There is a cloud

On a cold winter night in 1933, a boy was born. It was Christmas Eve. The boy’s parents were poor. Dirt poor. To add to his trials, the boy’s parents were not married when he had been conceived. Soon, siblings followed and they all learned to work on the family farm. But that boy, born on Christmas Eve, had bigger plans for himself.

When the boy got a hold of a catalogue, he would eagerly flip to the menswear section and stare intently at the men dressed in sharp suits. The boy wasn’t destined to keep working on the farm. His imagination was bigger than that. Someday, he would get to wear a suit and tie to work every day.

The boy grew and continued to work on the farm. Circumstances led him to drop out of school before graduation. But he worked. He met a lovely young woman and, after a time of long-distance correspondence, he convinced the girl to marry him. Soon, they welcomed a baby girl into their family. The first of three. They were poor. Dirt poor. But that boy born on Christmas Eve still had bigger plans for himself and his growing family. He still wanted to wear a suit and tie to work every day.

The boy, now a man, had his sights on a certain company, but that company was not hiring. The boy, now a man, didn’t think that should stop him from working for them. So every day, he got up, got dressed and went to work. He earned nothing but the respect of those he helped on the loading docks each day. It wasn’t long before the company decided to start paying the man who wanted to work so badly, he’d do it for nothing. Surely he’d work even harder if he knew he’d be earning a paycheque.

The man born on Christmas Eve worked his way up in the company. Then another company, and then another. By the time he retired, he’d been wearing a suit and tie to work every day for decades. All those days of looking at catalogues daydreaming of the future had finally come to fruition.

In addition to becoming a very influential businessman, the man born on a cold Christmas Eve to poor parents who hadn’t been married when he was conceived, the man who never finished high school, also pastored a church. And then another church and another after that. When the man finally went home to be with Jesus, the building where his own church met was not large enough to contain all of the people whose lives he had touched.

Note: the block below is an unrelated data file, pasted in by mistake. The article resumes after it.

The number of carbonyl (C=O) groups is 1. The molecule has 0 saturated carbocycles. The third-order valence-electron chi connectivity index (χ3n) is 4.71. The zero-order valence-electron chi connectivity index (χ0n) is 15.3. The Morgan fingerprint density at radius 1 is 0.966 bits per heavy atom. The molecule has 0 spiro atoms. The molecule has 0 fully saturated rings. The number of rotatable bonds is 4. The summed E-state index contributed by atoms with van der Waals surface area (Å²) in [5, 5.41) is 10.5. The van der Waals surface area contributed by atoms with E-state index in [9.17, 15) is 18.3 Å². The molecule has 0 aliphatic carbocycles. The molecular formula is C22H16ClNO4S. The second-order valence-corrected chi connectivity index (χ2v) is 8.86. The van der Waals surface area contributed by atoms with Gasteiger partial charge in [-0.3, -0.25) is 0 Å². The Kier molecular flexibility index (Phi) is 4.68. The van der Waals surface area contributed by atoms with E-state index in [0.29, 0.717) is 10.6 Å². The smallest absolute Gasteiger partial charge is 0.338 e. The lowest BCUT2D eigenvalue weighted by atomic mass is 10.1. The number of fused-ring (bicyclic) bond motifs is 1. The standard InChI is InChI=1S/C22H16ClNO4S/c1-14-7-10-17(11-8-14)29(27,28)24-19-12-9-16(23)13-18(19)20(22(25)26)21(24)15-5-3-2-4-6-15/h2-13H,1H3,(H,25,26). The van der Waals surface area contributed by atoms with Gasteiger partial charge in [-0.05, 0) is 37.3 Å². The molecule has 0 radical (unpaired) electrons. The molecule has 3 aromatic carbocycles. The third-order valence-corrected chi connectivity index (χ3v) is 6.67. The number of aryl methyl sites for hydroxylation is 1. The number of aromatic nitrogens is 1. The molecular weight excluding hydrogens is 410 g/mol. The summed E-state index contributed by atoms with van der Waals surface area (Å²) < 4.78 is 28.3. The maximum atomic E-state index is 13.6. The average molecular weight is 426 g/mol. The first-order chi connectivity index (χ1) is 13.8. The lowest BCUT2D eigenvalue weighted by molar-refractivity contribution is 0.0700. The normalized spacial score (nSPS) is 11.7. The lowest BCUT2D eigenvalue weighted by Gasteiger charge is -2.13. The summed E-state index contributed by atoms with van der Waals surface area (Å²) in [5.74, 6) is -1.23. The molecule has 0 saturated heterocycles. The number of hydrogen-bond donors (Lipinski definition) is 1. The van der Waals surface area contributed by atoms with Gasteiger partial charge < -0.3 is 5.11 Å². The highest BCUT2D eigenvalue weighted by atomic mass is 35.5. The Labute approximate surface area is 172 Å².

Nothing in the way his life began indicated that a boy born on a farm to poor parents would have had the capacity to affect so many lives in both business and ministry. But that is exactly what my grandfather did. Even when it was no longer fashionable, he still wore a suit and tie to work every day and to preach at church every Sunday.

“Go and look toward the sea,” he told his servant. And he went up and looked.

“There is nothing there,” he said.

Seven times Elijah said, “Go back.”

The seventh time the servant reported, “A cloud as small as a man’s hand is rising from the sea.”

So Elijah said, “Go and tell Ahab, ‘Hitch up your chariot and go down before the rain stops you.'”

1 Kings 18:43-44 (NIV)

Like a cloud on the horizon the size of a man’s hand, where and how we start has little consequence on how we finish. That small cloud saved a nation from drought and famine. That boy born on Christmas Eve brought countless lives into the kingdom of God through the saving knowledge of Jesus Christ and his legacy lives on in every life he touched and every life those lives touch. Even if you are told, there is nothing there, look again. And again. And again. Surely there is a cloud. Maybe you just can’t see it yet.

Read: i Kings 16-18, John 1:29-51

Superstition

In the practical sense, I am not at all a superstitious person. I have a broken mirror in my hallway. I don’t care about black cats. And I walk under ladders all the time. So what? Superstition goes beyond the obvious.

Superstition, i.e. a way of live divorced from God and his guidance, is the parent of restlessness and instability and reduces men to the level of shepherdless sheep.

J.E. McFayden, The Abingdon Bible Commentary.

Zechariah opens chapter 10 telling Israel to ask the Lord for rain in the spring and then follows that up discussing sheep without a shepherd. At a glance, these two topics have nothing to do with each other. But a deeper look says that they have everything to do with each other.

Let’s say that a church has experienced great revival. The leaders prayed for it and, when it came, they couldn’t quite put their finger on what started it, but they refuse to change a thing so that it won’t stop. God’s Spirit moves. People get healed. People get saved. The church grows by leaps and bounds. But, after a while—like nearly every time of refreshing, things start to slow down. The leaders start to pick apart everything they’ve done. What changed? Who picked that song? Why did that greeter wear that jacket? Why did the colours on the screen change? Who folded the bulletin backward? We need to start right at 10:28, not 10:31!